“Good jazz is when the leader jumps on the piano, waves his arms, and yells,” observed Charles Mingus. “Fine jazz is when a tenorman lifts his foot in the air. Great jazz is when he heaves a piercing note for 32 bars and collapses on his hands and knees. A pure genius of jazz is manifested when he and the rest of the orchestra run around the room while the rhythm section … dances around their instruments.”
Mingus often talked to journalists with his tongue firmly in his cheek. But his satirical humour still captures something important. At its best, music is not only an aural experience and not only a spiritual one, but a kinetic one too. The air dances. The musicians dance. Your heart dances.
Unleash trumpeter Mandla Mlangeni in front of a new, ten-piece, Amandla Freedom Ensemble to launch the Born To Be Black album (https://store.cdbaby.com/cd/amandlafreedomensemble2 ) at the Orbit last weekend and that’s exactly what you get.
The album and the performance share the same principals: trumpeter Mlangeni, pianists Andile Yenana and Yonela Mnana, drummer Louis Tebugo Moholo-Moholo and reedmen Salim Washington, Oscar Rachabane and Nhlanhla Mahlangu. On the album, they’re joined by tenorman Shabaka Hutchings, vocalist Zoe Modiga, bassist Ariel Zamonsky, drummer Tumi Mogorosi, bassist Ariel Zamonsky and guitarist Keenan Ahrends. On stage, the horns were Washington, Rachabane and Mahlangu, plus veteran Kaya Mahlangu, McCoy Mrubata on bari, and Siya Makuzeni on trombone and voice, plus bassist Bryden Bolton and drummer/percussionist Thebe Lipere. In South African jazz terms it was a much more cross-generational experience that resounded in everything we heard.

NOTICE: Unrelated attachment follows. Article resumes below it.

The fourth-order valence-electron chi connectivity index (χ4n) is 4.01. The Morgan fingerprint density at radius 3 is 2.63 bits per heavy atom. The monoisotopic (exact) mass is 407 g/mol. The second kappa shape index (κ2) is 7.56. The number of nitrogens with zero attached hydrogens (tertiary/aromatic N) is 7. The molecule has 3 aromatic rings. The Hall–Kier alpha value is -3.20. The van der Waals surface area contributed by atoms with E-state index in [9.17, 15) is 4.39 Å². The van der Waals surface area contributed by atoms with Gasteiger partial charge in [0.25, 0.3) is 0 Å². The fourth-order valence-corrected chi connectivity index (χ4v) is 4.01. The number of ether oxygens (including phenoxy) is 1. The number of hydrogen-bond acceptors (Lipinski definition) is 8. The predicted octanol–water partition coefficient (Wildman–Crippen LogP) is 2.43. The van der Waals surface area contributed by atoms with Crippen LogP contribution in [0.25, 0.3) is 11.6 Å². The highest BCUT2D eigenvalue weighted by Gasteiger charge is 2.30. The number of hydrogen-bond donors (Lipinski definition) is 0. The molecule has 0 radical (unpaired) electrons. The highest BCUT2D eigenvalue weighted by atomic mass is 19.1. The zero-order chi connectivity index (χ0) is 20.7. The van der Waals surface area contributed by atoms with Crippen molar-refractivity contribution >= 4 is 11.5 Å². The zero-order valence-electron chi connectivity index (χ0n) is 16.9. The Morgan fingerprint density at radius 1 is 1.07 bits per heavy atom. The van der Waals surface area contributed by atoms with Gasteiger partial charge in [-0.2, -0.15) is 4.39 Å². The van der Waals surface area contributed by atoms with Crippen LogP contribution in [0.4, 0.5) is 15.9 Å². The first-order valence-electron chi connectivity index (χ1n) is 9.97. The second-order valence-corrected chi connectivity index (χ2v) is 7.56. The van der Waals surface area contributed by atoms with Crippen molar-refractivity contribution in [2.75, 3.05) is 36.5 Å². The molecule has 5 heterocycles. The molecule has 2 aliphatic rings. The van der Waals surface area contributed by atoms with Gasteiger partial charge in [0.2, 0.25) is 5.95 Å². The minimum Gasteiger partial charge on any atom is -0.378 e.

Mlangeni dancing as he directs and plays…Makuzeni taking a magnificent extended scat on Sdwedwe Rag starting where Ella started (“stealing from the horns”, Ella called it) and spiralling out to a place that has half the horn-line and Moholo-Moholo as well as the crowd yelling encouragement…Mnana forensically dissecting the innards of the piano on a re-christened Uthando Lwako to take the tune into territory Ornette and Dudu would both have relished…Rachabane and Mlangeni duetting on Mama Ngibongakonke in the very personal music-space they share, but inviting the rest of us in, not shutting us out…Moholo-Moholo just inhabiting those tunes, picking us up and carrying us along twisty, challenging, joyous paths (nothing ‘effortless’ here: close to seven decades of hard physical and intellectual engagement with sticks and skins talking)…and the cry of Moholo-Moholo and Yenana’s When Spirits Rejoiced, invoking gospel and the experimental SA jazz of the 1970s, but wrapped in an ancestral consciousness much older than that, and a creativity fresh as tomorrow.
Born to be Black is the AFE’s second recorded outing, and the album comprises a dozen tracks not recorded before. From the stage, we heard a generous sample of those, plus a moving, rousing finale with Mlangeni favourites Bhekisizwe and Woza Mama. In the reed line-up, Mlangeni must have assembled a crew of the most emotionally intelligent sax players around ( the elder Mahlangu, remember, brought us the tears of Isililo way back, and still commands that power) and that was important because this is music that is meant to wake listeners to what’s going on, and to the revolutionary power of authentic, collectively shared, emotion.
The album isn’t the stage performance, and never could be. “When you hear music,” Eric Dolphy said, “it’s gone: in the air. You can never capture it again.” A different combination of players means different opportunities for serendipitous interplay (on the album, one different delight is the conversations between Ahrends’ guitar and the rhythm; another, the crisp strings of the Resonance String Quartet) and a stage show offers twice the space for solos to stretch out. So you won’t hear what we heard. But you will hear those melodies and others – muscular enough to support multiple diverse imaginations, and catchy enough to stay in your ears a long time. It’s not cosy music: the arrangements take a ton of creative risks in their juxtapositions of texture and their dislocations of rhythm. But it’s kept wholly accessible by its lexicon: magically transformed root references to mbaqanga, bop and the blues.